The STPR defines specified trees in a Schedule as trees from 14 different tree species having an extremely large prescribed minimum diameter at breast height relative to their respective biogeoclimatic zone location. These “specified trees” and immediate surrounding “supporting trees” within a 56-metre radius from the “specified tree” are to be protected subject to exemptions granted at the discretion of the minister for “forest management”, and subject to “awareness” of the “specified tree”, as reported to the minister by “a responsible person for a primary forest activity” in the area where the “specified tree” is located (i.e., the holder of the tenure agreement in that area). The STPR does not therefore provide effective protection for most large to very large old growth trees, or even most of the exceptionally large iconic trees specifically listed in the BC Big Tree Registry managed by UBC’s Faculty of Forestry (14). The BC government stated that it would protect up to 1,500 exceptionally large, individual trees through the STPR, but it has not disclosed how many of them are protected more than 2 years later, or where they are actually located.
Subsequently, while facing continuing pressure from protesters, ENGOs and the public, the BC government issued another media release on June 9, 2021, announcing old growth logging deferrals respectively in the Fairy Creek watershed and Central Walbran areas “… spanning over 2,000 hectares” at the request of the Pacheedaht, Ditidaht and Huu-ay-aht First Nations “… for two years while the First Nations title holders build resource stewardship plans for their lands” (15). The successor Fairy Creek Watershed Designated Area No.1 was made under the authority of section 169 of the FA (16). Also on June 9, 2021, the minister made a new ministerial order under the authority of section 170 of the FA respecting the separately defined and mapped Zone A and Zone B of the Fairy Creek Watershed Designated Area No.1 (17). The order for Zone B has several specific added definitions for the determination of the “Suspended Harvest Area”. Also on June 9, 2021, the minister made another order in relation to the initial Old Growth Designated Area No.1 to repeal a previous ministerial order (18), apply the same added new definitions for the determination of the “Suspended Harvest Area”, and defer logging in the other designated areas in the province. The Fairy Creek Watershed Designated Area No. 1 is set to expire on June 8, 2023.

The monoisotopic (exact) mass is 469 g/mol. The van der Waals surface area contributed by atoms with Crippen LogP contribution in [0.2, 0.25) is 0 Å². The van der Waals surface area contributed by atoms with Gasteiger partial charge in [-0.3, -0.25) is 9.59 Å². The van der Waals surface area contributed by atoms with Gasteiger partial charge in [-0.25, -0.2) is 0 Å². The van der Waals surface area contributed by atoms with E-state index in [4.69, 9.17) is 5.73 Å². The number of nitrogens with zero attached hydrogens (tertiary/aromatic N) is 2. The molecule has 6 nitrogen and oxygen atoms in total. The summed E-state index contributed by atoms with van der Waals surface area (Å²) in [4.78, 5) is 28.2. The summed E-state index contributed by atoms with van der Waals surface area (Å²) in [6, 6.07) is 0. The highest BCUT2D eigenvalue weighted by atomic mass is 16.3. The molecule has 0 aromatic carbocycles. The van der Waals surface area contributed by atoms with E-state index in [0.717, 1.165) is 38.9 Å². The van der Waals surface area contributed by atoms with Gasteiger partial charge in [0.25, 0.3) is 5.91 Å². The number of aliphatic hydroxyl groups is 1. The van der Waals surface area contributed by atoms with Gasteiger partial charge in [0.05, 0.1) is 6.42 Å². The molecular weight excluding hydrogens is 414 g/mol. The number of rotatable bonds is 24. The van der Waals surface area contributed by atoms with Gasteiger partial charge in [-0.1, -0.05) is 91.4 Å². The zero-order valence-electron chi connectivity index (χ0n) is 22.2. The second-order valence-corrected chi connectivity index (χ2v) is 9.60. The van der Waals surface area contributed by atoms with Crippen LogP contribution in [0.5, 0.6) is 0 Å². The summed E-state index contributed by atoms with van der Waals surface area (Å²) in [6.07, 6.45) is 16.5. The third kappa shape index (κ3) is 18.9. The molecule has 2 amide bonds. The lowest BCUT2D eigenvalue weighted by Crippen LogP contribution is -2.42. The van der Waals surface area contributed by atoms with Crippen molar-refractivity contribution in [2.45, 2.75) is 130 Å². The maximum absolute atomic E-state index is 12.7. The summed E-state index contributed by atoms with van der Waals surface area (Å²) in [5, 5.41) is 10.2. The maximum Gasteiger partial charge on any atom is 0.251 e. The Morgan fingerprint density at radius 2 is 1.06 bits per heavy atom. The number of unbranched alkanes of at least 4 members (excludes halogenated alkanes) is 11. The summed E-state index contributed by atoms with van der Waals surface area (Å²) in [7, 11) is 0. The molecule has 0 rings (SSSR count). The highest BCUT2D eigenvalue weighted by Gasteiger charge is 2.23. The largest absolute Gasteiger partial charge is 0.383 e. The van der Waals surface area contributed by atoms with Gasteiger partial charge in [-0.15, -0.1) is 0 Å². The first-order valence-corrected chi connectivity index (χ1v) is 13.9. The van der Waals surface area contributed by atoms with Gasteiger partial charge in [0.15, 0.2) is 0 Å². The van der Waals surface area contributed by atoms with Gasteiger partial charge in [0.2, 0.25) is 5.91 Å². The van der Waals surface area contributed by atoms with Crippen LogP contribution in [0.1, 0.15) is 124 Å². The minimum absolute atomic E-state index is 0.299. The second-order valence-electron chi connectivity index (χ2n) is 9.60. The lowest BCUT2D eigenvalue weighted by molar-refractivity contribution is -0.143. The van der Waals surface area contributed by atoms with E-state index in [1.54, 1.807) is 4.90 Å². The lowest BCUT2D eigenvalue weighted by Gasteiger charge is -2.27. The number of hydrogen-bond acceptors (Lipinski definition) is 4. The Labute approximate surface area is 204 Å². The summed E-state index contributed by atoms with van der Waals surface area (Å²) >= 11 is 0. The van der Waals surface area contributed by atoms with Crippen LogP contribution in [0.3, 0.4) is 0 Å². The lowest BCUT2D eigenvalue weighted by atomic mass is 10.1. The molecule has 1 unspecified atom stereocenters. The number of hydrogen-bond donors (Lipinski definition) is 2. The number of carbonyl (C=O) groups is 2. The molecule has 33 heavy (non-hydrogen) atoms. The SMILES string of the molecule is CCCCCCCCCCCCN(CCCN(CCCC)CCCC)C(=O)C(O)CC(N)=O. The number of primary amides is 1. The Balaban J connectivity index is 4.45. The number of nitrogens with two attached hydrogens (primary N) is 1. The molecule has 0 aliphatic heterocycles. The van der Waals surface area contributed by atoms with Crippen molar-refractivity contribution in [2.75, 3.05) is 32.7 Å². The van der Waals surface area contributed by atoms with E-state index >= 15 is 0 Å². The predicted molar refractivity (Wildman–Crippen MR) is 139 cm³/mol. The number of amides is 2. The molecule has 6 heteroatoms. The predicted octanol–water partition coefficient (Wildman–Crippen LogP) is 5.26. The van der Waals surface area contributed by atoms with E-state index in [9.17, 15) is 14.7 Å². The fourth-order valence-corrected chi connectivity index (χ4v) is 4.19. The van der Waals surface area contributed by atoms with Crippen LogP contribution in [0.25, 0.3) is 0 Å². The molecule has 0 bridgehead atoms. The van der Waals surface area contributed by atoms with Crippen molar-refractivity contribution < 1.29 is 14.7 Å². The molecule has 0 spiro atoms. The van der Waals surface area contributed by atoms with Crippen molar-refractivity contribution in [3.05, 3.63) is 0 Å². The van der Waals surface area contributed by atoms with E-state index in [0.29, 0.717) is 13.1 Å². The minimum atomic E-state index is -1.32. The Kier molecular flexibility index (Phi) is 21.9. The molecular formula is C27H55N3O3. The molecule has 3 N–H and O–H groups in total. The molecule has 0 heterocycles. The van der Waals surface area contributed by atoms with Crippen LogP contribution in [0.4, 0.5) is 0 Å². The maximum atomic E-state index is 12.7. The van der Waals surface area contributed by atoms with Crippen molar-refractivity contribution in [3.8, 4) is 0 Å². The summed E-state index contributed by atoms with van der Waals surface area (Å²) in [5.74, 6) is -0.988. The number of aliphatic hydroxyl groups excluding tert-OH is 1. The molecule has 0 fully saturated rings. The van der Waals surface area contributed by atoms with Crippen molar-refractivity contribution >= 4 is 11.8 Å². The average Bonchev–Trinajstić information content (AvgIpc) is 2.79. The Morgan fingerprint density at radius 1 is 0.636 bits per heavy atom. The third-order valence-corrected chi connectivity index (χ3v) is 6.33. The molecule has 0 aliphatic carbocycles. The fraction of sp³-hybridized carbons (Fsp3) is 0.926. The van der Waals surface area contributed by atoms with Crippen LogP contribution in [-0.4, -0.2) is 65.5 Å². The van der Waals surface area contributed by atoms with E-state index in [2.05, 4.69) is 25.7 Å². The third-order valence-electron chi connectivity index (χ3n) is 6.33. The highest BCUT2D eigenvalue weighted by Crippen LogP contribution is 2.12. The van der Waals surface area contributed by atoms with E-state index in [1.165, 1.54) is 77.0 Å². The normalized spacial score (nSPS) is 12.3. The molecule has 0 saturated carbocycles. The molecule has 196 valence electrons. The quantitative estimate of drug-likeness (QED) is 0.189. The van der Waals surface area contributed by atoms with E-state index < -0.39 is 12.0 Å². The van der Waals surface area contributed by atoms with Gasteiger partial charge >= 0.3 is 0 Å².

On June 24, 2021, the BC government announced the appointment of the 5-member Old Growth Technical Advisory Panel (TAP) to “… provide recommendations and advice on priority areas for development of deferrals” but stated that “Decisions on specific deferrals will continue to be made at a government-to-government level with First Nations rights and title holders” (19).
On October 20, 2021, the BC government announced and tabled Bill 23 in the Legislative Assembly of British Columbia (Forests Statutes Amendment Act, 2021) containing mainly extensive amendments to the Forest and Range Practices Act (FRPA) with a view to eventually replacing forest stewardship plans with forest operations plans, instituting a new forest landscape planning (FLP) regime, and allowing the eventual conclusion of decision-making agreements by the chief forester and/or the minister with individual Indigenous governing bodies (20). Bill 23 did not contain any provision dealing with old growth protection.
On November 2, 2021, the BC government publicly released the TAP’s report, announced its “… intention to work in partnership with First Nations to defer harvest of ancient, rare and priority large stands of old growth within 2.6 million hectares of B.C.’s most at-risk old-growth forests” (21), and further stated:
“The Province is requesting that First Nations indicate within the next 30 days whether or not they support the deferrals, require further engagement to incorporate local and Indigenous knowledge, or would prefer to discuss deferrals through existing treaties, agreements and other constructive arrangements.”
On November 15, 2021, the BC government announced and tabled Bill 28 in the Legislative Assembly of British Columbia (Forest Amendment Act, 2021) containing extensive amendments to the Forest Act with the addition of three new parts respecting the designation on Crown land of “special purpose areas” for First Nation, BCTS licence or community forest purposes (Part 15), compensation to forest tenure holders for these “special purpose areas” (Part 16), and area reductions to accommodate the First
Nation or BCTS licence purposes (Part 17) (22). Bill 28 did not contain any provision dealing with old growth protection.
On December 16, 2021, the BC government issued another media release (23), with the following statement:
“The Province is working to finalize deferrals with First Nations that indicated support for immediate deferrals. Deferrals can be implemented in two ways: by licensees agreeing to voluntarily pause harvest; or by a minister’s order under part 13 of the Forest Act, rescinding approved permits and preventing new permits from being issued. Deferrals will be announced as soon as they are implemented.”